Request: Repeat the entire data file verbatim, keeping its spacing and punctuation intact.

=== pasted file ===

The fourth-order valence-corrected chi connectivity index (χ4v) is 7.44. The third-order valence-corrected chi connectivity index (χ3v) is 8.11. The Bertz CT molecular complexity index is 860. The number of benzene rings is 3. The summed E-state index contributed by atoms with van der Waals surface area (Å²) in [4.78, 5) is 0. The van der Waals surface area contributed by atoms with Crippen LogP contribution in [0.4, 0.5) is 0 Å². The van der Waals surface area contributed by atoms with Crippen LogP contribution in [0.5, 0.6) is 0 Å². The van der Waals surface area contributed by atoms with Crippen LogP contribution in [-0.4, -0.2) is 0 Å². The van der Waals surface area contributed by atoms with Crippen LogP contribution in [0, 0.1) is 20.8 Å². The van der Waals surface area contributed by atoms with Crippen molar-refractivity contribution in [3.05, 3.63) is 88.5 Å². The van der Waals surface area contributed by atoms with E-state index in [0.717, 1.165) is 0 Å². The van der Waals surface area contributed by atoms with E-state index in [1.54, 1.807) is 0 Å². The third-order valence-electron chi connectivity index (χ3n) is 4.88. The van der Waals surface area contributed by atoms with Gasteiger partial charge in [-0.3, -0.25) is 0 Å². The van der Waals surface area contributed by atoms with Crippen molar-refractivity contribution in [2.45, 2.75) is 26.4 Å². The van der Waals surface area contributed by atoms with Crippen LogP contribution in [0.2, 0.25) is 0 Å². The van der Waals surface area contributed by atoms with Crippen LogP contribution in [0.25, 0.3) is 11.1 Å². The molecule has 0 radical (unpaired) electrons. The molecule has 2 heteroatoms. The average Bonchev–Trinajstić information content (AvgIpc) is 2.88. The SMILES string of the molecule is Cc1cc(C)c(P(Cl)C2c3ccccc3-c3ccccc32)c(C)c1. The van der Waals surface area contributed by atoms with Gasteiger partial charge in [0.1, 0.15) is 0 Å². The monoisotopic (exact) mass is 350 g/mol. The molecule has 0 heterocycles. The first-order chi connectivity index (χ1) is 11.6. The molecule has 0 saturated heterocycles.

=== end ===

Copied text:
The fourth-order valence-corrected chi connectivity index (χ4v) is 7.44. The third-order valence-corrected chi connectivity index (χ3v) is 8.11. The Bertz CT molecular complexity index is 860. The number of benzene rings is 3. The summed E-state index contributed by atoms with van der Waals surface area (Å²) in [4.78, 5) is 0. The van der Waals surface area contributed by atoms with Crippen LogP contribution in [0.4, 0.5) is 0 Å². The van der Waals surface area contributed by atoms with Crippen LogP contribution in [0.5, 0.6) is 0 Å². The van der Waals surface area contributed by atoms with Crippen LogP contribution in [-0.4, -0.2) is 0 Å². The van der Waals surface area contributed by atoms with Crippen LogP contribution in [0, 0.1) is 20.8 Å². The van der Waals surface area contributed by atoms with Crippen molar-refractivity contribution in [3.05, 3.63) is 88.5 Å². The van der Waals surface area contributed by atoms with E-state index in [0.717, 1.165) is 0 Å². The van der Waals surface area contributed by atoms with E-state index in [1.54, 1.807) is 0 Å². The third-order valence-electron chi connectivity index (χ3n) is 4.88. The van der Waals surface area contributed by atoms with Gasteiger partial charge in [-0.3, -0.25) is 0 Å². The van der Waals surface area contributed by atoms with Crippen molar-refractivity contribution in [2.45, 2.75) is 26.4 Å². The van der Waals surface area contributed by atoms with Crippen LogP contribution in [0.2, 0.25) is 0 Å². The van der Waals surface area contributed by atoms with Crippen LogP contribution in [0.25, 0.3) is 11.1 Å². The molecule has 0 radical (unpaired) electrons. The molecule has 2 heteroatoms. The average Bonchev–Trinajstić information content (AvgIpc) is 2.88. The SMILES string of the molecule is Cc1cc(C)c(P(Cl)C2c3ccccc3-c3ccccc32)c(C)c1. The van der Waals surface area contributed by atoms with Gasteiger partial charge in [0.1, 0.15) is 0 Å². The monoisotopic (exact) mass is 350 g/mol. The molecule has 0 heterocycles. The first-order chi connectivity index (χ1) is 11.6. The molecule has 0 saturated heterocycles.